March Gardening Tips 2023 - Squires Garden Centres

March Gardening Tips 2023

Hurrah, the days are lengthening and there is more opportunity to get outside and get gardening as March progresses. It is a good time to plant all sorts of hardy plants from trees and shrubs to perennials, roses and climbers. Lots of fabulous new plants are arriving in the garden centres from now on, so there is always something fresh and seasonal to see and the plant areas are constantly changing as new stock comes in throughout the spring. This makes a garden centre a really exciting place. There is always something new and beautiful to see in every department.

Spring flowering bulbs really come into their own in March. It is a good opportunity to take a note or photo of any flowering bulbs you particularly like in your own garden or in a park or garden and decide what you might like to plant next autumn. Make a note, or take a photo, of any gaps you might like to fill with pot grown bulbs now or with bulbs in the autumn.  Dead head daffodils and tulips when their flowers start to fade. Cut the blooms and compost them, but leave the foliage to die down naturally so it can go on photosynthesising to feed the bulb for next year’s flowering.

I mentioned this time last year that we were creating a new border at home with a cream, pale yellow and blue theme. Well, it didn’t do too badly in its first year despite the cold spring and then hot summer. I think we may have lost a lovely white scabious over the winter but otherwise the roses and perennials are shooting nicely. To add to our first roses, Desdemona and Vanessa Bell, we planted Claire Austin and Malvern Hills to climb the fence and Nye Bevan towards the front of the border. The lupins, one cream, one white, did well and two honeysuckles are looking strong. Calendula and annual phlox which we grew from seed filled in the gaps . We are about to decide which annuals to grow from seed this year. Hardy annuals can be sown from seed in late March, either where they are to flower or in trays and pots to be transplanted later. Any further spaces can be filled later with tender bedding plants when the danger of frost is over.

Another new rose for us last year was Strawberry Hill. On the recommendation of Chris, who manages our plant area at Milford, we planted two to grow up obelisks in a new border against our house. Interplanted with blue clematis they looked pretty good in their first season. We are really excited to see what they do this year. March is the time to prune established roses (other than ramblers). Prune to an outward facing bud using a good pair of clean, sharp secateurs.

Do give the garden a welcome feed as it bursts into life. A general fertiliser can be applied to borders and watered in unless rain is forecast. Then mulch well – perhaps 6 to 10 cm – with garden compost, composted bark or bark chips to keep the moisture in and the weeds down.  Shrubs, roses, trees, climbers and perennials will all benefit enormously.  Overcrowded clumps of herbaceous plants (cottage garden plants) can be divided and replanted,  increasing your plant stock at no cost whatsoever. And you can take cuttings of any fuchsias and pelargoniums you may have overwintered to give you new plants that will flower this year.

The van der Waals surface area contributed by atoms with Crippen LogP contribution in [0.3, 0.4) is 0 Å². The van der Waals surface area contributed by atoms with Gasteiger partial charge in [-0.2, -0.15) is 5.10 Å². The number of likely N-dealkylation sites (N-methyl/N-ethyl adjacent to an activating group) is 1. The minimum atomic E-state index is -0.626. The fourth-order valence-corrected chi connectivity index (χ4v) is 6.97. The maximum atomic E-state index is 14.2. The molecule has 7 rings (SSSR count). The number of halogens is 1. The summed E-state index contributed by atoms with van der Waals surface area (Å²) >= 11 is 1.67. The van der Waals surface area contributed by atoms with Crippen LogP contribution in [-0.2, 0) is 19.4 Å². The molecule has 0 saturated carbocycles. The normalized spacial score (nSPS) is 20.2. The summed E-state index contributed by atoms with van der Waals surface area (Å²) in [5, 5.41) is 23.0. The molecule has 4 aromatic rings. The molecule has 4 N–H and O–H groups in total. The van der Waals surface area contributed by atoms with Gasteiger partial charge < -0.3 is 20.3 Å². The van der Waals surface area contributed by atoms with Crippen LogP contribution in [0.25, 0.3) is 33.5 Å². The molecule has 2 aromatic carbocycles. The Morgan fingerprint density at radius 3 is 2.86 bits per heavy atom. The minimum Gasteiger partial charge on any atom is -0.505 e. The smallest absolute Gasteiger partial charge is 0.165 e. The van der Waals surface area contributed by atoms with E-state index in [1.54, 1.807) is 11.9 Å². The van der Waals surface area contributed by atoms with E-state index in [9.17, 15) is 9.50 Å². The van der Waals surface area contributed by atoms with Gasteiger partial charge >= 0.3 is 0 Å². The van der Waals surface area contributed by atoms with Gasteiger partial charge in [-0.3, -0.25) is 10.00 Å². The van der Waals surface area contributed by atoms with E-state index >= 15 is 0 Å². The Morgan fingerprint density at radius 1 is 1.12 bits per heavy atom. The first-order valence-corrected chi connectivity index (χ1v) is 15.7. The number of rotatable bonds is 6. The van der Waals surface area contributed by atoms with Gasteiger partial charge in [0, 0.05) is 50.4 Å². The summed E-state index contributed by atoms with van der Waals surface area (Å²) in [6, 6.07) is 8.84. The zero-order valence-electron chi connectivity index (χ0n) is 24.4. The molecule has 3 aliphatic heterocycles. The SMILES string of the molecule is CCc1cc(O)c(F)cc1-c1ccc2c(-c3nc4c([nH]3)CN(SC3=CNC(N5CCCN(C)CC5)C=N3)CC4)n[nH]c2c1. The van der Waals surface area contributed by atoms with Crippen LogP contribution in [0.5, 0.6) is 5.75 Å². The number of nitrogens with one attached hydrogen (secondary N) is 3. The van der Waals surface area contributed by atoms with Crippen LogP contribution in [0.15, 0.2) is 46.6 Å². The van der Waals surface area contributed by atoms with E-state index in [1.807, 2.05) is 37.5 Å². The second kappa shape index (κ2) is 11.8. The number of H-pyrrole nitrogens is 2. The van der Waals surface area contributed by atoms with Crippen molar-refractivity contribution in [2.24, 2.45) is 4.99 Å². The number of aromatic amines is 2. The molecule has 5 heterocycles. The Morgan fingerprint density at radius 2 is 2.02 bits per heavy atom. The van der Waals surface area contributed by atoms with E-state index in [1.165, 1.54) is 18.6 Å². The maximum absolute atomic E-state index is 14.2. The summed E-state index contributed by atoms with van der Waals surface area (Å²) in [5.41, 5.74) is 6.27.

Lawns really took a pasting in the hot, dry spell last summer. March is a great time to sow a new lawn, or repair worn patches.  As the month progresses, it may be time to cut the lawn again. Set the mower blades high to avoid scalping. Rake (scarify) the lawn to get rid of debris, dead grass and moss. Aerate badly drained areas of the lawn with a hollow tined fork. Try to avoid walking on waterlogged lawns and working in sodden borders to avoid soil compaction.

In the vegetable patch onion sets and shallots can be planted now. Put Seed Potatoes in a cool, light position to chit (sprout) for planting later. Early varieties can be planted towards the end of the month. Broccoli, Cabbage, Kale, Parsnips, Peas, Radishes and Spinach can be sown outside towards the end of March and then covered with cloches, or a little later in the season you can buy young plants to grow on. Many varieties of tomatoes and chillies can be sown now in the greenhouse, on a windowsill or in a conservatory.

Spring is on the way and I hope you enjoy the simple beauty nature has to offer this month and all that the garden has in store, from blossom to birdsong.

With my very best wishes


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